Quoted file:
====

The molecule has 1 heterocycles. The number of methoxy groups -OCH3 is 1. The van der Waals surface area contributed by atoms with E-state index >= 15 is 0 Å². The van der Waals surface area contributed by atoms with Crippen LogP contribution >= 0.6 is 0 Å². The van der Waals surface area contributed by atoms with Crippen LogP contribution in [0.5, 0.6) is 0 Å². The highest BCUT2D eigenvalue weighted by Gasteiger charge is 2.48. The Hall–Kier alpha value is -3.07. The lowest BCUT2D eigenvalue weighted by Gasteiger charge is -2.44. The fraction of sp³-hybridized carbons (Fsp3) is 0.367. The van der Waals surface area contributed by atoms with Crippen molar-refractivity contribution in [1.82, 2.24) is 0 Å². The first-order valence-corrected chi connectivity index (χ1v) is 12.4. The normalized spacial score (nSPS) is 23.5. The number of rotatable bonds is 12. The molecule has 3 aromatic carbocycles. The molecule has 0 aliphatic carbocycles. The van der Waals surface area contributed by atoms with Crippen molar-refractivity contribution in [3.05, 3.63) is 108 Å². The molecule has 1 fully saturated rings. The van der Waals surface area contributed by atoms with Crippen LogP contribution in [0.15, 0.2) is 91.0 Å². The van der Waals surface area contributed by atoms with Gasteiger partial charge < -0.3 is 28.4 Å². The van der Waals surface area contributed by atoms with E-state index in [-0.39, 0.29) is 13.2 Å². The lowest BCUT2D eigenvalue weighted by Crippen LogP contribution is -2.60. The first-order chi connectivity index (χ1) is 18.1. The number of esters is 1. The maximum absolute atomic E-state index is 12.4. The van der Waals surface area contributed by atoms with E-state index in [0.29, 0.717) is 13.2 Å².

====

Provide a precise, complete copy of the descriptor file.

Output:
The molecule has 1 heterocycles. The number of methoxy groups -OCH3 is 1. The van der Waals surface area contributed by atoms with E-state index >= 15 is 0 Å². The van der Waals surface area contributed by atoms with Crippen LogP contribution >= 0.6 is 0 Å². The van der Waals surface area contributed by atoms with Crippen LogP contribution in [0.5, 0.6) is 0 Å². The highest BCUT2D eigenvalue weighted by Gasteiger charge is 2.48. The Hall–Kier alpha value is -3.07. The lowest BCUT2D eigenvalue weighted by Gasteiger charge is -2.44. The fraction of sp³-hybridized carbons (Fsp3) is 0.367. The van der Waals surface area contributed by atoms with Crippen molar-refractivity contribution in [1.82, 2.24) is 0 Å². The first-order valence-corrected chi connectivity index (χ1v) is 12.4. The normalized spacial score (nSPS) is 23.5. The number of rotatable bonds is 12. The molecule has 3 aromatic carbocycles. The molecule has 0 aliphatic carbocycles. The van der Waals surface area contributed by atoms with Crippen molar-refractivity contribution in [3.05, 3.63) is 108 Å². The molecule has 1 fully saturated rings. The van der Waals surface area contributed by atoms with Crippen LogP contribution in [0.15, 0.2) is 91.0 Å². The van der Waals surface area contributed by atoms with Gasteiger partial charge < -0.3 is 28.4 Å². The van der Waals surface area contributed by atoms with E-state index in [-0.39, 0.29) is 13.2 Å². The lowest BCUT2D eigenvalue weighted by Crippen LogP contribution is -2.60. The first-order chi connectivity index (χ1) is 18.1. The number of esters is 1. The maximum absolute atomic E-state index is 12.4. The van der Waals surface area contributed by atoms with E-state index in [0.29, 0.717) is 13.2 Å².